My personal Beretta is an M9. This is the pistol I carried for 14 months while my son was on deployment as a show of solid support; he was also carrying a Beretta every day.
As for weight, well, after carrying a 50-pound pack and other gear, the Beretta doesn’t seem heavy. The Beretta is light enough for constant carry; it is the bulk of the handgun that works against us. But like the Colt 1911 or SIG P226, it can be concealed. It is the level of comfort the shooter is willing to accept that makes the break.
I’ve used the Stealthgear.com concealed carry holster with good results. This model features a rigid Kydex component wedded to a dual-layer mesh platform, which StealthGear refers to as “VentCore” technology. Another member of the family uses a custom-grade Savoy Leather IWB that he finds comfortable and effective.
At present, there are a number of Beretta handguns in use in my family. My son owns a Desert Storm Beretta, made long before his time in the military. My daughter-in-law owns a standard 92FS. My personal Beretta is an M9. I like the sight outline a little better than the standard 92, and it just seems to be a good fit for me. This is the pistol I carried for 14 months while my son was on deployment as a show of solid support; he was also carrying a Beretta every day. (Wearing a flag or a pin would have been more evident, but I am a gun person.) I also own a Beretta 92A1 rail gun that is the single most accurate Beretta 92 I have yet tested. For home defense, the ability to mount a light is an advantage.
I often use my Beretta handguns to demonstrate during classes. The Beretta 9mm is a remarkably easy gun to use well and a great aid in demonstrating marksmanship, speed loads and even maintenance. The Beretta is an easy handgun to maintain, as disassembly is simplicity itself. One caution, though: I’ve noticed that many military folks tend to keep the Beretta spotlessly clean but go light on lubrication, which is a habit they picked up in “the sandbox.” The Beretta likes lubricant and should be kept wet for best stateside performance.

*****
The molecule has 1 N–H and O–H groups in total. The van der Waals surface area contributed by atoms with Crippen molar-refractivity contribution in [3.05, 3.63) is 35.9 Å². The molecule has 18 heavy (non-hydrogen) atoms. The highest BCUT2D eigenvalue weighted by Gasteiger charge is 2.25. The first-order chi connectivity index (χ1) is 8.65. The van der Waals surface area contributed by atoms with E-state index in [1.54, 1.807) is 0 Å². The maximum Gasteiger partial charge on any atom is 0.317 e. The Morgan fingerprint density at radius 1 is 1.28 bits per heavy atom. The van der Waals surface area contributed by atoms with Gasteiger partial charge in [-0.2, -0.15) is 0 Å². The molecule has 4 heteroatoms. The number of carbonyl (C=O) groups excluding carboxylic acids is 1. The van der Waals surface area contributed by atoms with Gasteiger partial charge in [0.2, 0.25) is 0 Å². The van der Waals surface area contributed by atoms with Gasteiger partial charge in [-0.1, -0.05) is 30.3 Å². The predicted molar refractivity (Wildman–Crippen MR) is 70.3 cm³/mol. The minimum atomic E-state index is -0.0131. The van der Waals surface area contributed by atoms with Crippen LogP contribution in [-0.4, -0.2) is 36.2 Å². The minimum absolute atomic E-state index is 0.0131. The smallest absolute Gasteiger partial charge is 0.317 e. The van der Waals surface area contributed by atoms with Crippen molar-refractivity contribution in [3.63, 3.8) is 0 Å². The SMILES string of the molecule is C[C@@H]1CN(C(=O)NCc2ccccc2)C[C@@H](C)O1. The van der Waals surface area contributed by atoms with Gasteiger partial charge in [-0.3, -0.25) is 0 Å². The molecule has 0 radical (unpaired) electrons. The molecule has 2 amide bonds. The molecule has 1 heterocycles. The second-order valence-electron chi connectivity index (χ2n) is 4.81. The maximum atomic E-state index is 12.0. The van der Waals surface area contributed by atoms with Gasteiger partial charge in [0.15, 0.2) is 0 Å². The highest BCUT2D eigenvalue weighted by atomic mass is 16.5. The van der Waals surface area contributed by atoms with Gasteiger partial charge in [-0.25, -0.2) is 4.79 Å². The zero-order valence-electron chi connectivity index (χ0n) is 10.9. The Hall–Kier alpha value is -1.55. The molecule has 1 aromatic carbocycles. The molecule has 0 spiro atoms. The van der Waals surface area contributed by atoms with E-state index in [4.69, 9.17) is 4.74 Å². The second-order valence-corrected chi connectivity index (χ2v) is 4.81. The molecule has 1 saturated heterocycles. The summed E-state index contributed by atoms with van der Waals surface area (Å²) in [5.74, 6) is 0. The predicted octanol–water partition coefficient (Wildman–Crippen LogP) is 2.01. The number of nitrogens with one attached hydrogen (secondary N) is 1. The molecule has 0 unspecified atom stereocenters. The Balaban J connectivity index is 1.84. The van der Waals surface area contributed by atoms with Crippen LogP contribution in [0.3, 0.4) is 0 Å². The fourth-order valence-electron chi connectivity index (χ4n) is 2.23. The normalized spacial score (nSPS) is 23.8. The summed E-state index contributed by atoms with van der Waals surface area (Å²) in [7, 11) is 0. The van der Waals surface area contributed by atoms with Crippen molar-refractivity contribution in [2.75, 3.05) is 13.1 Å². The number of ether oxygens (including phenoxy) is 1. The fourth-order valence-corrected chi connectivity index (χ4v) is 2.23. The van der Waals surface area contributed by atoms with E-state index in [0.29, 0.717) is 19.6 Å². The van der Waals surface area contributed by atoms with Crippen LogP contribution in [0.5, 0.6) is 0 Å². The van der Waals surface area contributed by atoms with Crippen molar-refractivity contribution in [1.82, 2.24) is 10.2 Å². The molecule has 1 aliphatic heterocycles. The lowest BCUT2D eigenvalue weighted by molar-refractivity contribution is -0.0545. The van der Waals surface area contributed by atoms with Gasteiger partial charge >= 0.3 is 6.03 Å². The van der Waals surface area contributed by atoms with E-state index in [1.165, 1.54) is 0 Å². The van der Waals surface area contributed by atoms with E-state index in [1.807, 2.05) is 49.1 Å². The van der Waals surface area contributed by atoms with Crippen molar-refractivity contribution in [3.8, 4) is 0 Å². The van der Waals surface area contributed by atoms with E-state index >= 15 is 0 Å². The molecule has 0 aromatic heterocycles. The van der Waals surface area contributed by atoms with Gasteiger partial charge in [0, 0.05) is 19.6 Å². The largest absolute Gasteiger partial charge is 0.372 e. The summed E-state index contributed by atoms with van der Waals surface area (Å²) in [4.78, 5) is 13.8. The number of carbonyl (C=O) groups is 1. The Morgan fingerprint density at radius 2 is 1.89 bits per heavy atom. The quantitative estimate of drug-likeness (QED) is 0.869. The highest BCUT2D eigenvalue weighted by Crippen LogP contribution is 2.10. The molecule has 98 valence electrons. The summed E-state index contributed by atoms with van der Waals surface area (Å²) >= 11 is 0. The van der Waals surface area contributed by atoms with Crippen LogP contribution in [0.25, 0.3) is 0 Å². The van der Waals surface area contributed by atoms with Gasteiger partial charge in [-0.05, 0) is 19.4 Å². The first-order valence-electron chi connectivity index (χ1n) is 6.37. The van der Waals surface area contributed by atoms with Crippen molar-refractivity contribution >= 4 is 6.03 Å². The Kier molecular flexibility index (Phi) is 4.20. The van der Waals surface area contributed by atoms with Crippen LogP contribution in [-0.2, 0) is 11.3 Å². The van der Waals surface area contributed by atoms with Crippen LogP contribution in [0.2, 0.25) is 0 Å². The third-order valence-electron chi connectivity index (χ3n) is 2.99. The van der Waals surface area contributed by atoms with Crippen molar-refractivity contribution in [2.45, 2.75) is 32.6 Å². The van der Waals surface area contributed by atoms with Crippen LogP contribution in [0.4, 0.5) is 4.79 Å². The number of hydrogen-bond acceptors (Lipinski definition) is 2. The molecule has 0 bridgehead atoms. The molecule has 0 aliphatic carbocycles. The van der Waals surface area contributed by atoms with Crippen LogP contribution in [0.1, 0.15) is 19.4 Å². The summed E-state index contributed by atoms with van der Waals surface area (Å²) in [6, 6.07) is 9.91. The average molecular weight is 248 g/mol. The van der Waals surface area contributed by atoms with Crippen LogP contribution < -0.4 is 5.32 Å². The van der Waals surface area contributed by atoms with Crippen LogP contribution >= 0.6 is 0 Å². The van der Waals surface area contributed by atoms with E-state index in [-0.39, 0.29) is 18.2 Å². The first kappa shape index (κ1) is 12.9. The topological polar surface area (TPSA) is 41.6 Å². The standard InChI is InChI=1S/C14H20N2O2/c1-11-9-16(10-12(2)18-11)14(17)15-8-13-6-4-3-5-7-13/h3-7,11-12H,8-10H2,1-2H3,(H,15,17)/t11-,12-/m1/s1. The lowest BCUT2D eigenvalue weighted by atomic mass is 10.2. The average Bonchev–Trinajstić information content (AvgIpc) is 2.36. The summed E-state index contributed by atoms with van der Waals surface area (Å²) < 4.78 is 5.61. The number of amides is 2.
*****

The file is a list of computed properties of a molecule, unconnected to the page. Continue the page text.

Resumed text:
A non-military version of the Beretta has proven popular with a number of shooters. The Beretta 9C — the compact version of the service pistol — is seldom seen but is an excellent sidearm. The slide, barrel and frame are shortened to allow greater concealment, and the result is a more compact pistol than the standard 92 that offers excellent concealed carry potential. However, even with these changes, the recoil is not noticeably different than the full-size Model 92 and accuracy is excellent.
Many soldiers, sailors, airmen and Marines carried the Beretta professionally and are intimately familiar with its operation and maintenance requirements.
A standard older model 92C has yielded me good results in training classes, and the modern 92A1 compact stainless rail gun proved itself practically the equal of the full-size 92A1 in exhaustive testing. Shooters with small hands might find the Beretta 92C the best choice for all-around use.
I’ve seen the occasional stainless steel Inox in my classes, and they are highly praised. A variant I have seen but once is the Beretta Vertec, which features improved sights and a specially designed grip that feels much like the 1911. (It wasn’t a great seller.)
I’ve yet to see a military man choose the .40-caliber Beretta over the 9mm. Perhaps losing five rounds in ammunition capacity isn’t seen as a good trade-off. I also have the impression that the Beretta 96 kicks more than some .40-caliber handguns, while the 9mm Beretta recoils less than most 9mm pistols.
It is only natural that military men and women cling to their service pistols; the new-style Beretta magazines offer 18 rounds of hot 9mm on tap, and the 92’s 4.9-inch barrel delivers a bit of extra velocity compared to shorter pistols. Many soldiers, sailors, airmen and Marines carried the Beretta professionally and are intimately familiar with its operation and maintenance requirements. Despite all of the other options available, when you consider these factors, no one should be surprised that the Beretta remains a go-to for millions of responsibly armed Americans.